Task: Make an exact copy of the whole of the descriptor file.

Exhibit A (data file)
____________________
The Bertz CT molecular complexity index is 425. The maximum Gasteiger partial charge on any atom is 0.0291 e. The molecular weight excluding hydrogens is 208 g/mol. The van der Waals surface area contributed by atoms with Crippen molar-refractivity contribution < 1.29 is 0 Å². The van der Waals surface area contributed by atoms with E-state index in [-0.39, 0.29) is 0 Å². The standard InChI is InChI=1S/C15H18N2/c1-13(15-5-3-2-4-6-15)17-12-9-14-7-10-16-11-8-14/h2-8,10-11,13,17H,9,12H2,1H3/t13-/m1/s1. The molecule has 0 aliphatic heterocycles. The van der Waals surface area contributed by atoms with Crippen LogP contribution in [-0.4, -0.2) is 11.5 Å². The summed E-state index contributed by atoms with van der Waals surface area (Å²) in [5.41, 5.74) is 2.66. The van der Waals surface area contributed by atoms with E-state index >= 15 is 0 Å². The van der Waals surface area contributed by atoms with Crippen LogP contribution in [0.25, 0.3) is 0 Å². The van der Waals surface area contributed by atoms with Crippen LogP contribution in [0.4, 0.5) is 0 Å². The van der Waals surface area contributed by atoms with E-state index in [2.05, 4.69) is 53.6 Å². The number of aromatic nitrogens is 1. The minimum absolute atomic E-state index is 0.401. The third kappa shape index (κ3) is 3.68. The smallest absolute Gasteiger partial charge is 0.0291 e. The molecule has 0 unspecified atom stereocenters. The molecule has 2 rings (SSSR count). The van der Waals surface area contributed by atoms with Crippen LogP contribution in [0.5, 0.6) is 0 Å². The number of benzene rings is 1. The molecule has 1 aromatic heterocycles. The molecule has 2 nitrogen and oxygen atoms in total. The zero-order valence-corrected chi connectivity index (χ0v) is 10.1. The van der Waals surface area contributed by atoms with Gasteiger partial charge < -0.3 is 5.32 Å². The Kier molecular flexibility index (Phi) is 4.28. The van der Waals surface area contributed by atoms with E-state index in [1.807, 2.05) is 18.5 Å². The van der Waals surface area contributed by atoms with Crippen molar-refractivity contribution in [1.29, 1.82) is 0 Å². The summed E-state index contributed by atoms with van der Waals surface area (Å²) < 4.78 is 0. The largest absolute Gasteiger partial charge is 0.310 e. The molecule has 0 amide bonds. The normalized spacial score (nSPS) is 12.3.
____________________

The Bertz CT molecular complexity index is 425. The maximum Gasteiger partial charge on any atom is 0.0291 e. The molecular weight excluding hydrogens is 208 g/mol. The van der Waals surface area contributed by atoms with Crippen molar-refractivity contribution < 1.29 is 0 Å². The van der Waals surface area contributed by atoms with E-state index in [-0.39, 0.29) is 0 Å². The standard InChI is InChI=1S/C15H18N2/c1-13(15-5-3-2-4-6-15)17-12-9-14-7-10-16-11-8-14/h2-8,10-11,13,17H,9,12H2,1H3/t13-/m1/s1. The molecule has 0 aliphatic heterocycles. The van der Waals surface area contributed by atoms with Crippen LogP contribution in [-0.4, -0.2) is 11.5 Å². The summed E-state index contributed by atoms with van der Waals surface area (Å²) in [5.41, 5.74) is 2.66. The van der Waals surface area contributed by atoms with E-state index >= 15 is 0 Å². The van der Waals surface area contributed by atoms with Crippen LogP contribution in [0.25, 0.3) is 0 Å². The van der Waals surface area contributed by atoms with Crippen LogP contribution in [0.4, 0.5) is 0 Å². The van der Waals surface area contributed by atoms with E-state index in [2.05, 4.69) is 53.6 Å². The number of aromatic nitrogens is 1. The minimum absolute atomic E-state index is 0.401. The third kappa shape index (κ3) is 3.68. The smallest absolute Gasteiger partial charge is 0.0291 e. The molecule has 0 unspecified atom stereocenters. The molecule has 2 rings (SSSR count). The van der Waals surface area contributed by atoms with Crippen LogP contribution in [0.5, 0.6) is 0 Å². The number of benzene rings is 1. The molecule has 1 aromatic heterocycles. The molecule has 2 nitrogen and oxygen atoms in total. The zero-order valence-corrected chi connectivity index (χ0v) is 10.1. The van der Waals surface area contributed by atoms with Gasteiger partial charge < -0.3 is 5.32 Å². The Kier molecular flexibility index (Phi) is 4.28. The van der Waals surface area contributed by atoms with E-state index in [1.807, 2.05) is 18.5 Å². The van der Waals surface area contributed by atoms with Crippen molar-refractivity contribution in [1.29, 1.82) is 0 Å². The summed E-state index contributed by atoms with van der Waals surface area (Å²) < 4.78 is 0. The largest absolute Gasteiger partial charge is 0.310 e. The molecule has 0 amide bonds. The normalized spacial score (nSPS) is 12.3.